By now you’ve probably seen a friend or family member via social media take part in the “ALS Ice Bucket Challenge,” which is aimed at bringing awareness to Amyotrophic Lateral Sclerosis (ALS or Lou Gehrig’s Disease) while raising money for its victims. ALS is a debilitating disease that affects nerve cells in the brain and spinal cord and can ultimately lead to paralysis. Backed by the ALS Association, the Ice Bucket Challenge has swept the country and raised more than 100 million dollars.
Unfortunately, not everyone sees the Ice Bucket Challenge as a success. Some think it is nothing more than a wildly successful marketing campaign. People claim that the more than ten-fold increase in donations as a result of a Facebook campaign is a sign of social media gone bad. But hold on for a second…
Yes, the Ice Bucket Challenge is a wildly successful marketing campaign, but that does not mean it is not beneficial. Not everything that is marketed to us is as non-nutritious as bottled water. Rather than questioning the success of the Ice Bucket Challenge, we should be using this as a teachable social media moment!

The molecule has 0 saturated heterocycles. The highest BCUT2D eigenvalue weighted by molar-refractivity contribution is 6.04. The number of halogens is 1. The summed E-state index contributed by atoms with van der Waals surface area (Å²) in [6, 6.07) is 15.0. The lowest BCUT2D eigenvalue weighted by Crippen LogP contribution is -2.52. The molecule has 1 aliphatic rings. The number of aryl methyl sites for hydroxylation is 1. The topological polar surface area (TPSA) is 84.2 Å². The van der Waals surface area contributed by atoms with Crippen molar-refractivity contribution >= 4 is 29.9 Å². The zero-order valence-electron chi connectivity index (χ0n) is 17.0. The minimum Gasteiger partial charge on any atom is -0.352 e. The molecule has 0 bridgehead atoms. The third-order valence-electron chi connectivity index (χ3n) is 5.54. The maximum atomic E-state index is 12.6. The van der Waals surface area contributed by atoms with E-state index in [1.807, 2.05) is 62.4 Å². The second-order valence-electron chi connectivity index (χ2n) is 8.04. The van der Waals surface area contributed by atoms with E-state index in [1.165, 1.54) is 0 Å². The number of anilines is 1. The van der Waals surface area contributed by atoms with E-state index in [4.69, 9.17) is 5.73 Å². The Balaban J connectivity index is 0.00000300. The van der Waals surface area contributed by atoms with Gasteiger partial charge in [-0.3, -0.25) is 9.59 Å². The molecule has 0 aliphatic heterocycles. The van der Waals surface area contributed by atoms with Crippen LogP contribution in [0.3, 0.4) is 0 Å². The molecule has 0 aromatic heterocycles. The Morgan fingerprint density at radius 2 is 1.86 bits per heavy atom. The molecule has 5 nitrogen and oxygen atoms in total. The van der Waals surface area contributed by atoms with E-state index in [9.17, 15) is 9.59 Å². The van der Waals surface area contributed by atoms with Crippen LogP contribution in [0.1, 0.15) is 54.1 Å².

The Ice Bucket Challenge is a great reminder that social media campaigns can work at the right time with the right people.
What has the Ice Bucket Challenge taught us about social media?
• Social media gets the word out fast and effortlessly. People across the country called upon their friends and family to support a cause. As we all know, this is key to all fundraising efforts.
• Collective capacity is contagious. Participants banded together to make their individual donations into something even greater. This mentality can fuel support and excitement for all causes.
• Social media helps reach new donors. By embracing the trends and tastes in social media, nonprofits like the ALS association are successful reaching a broader range of donors.
Through social media, the next generation has once again applied their unique talents and in doing so, benefited many people and encouraged others to get involved.
What more can we learn from them?
Click here and visit the ALS Association website and learn more about ALS and the Ice Bucket Challenge.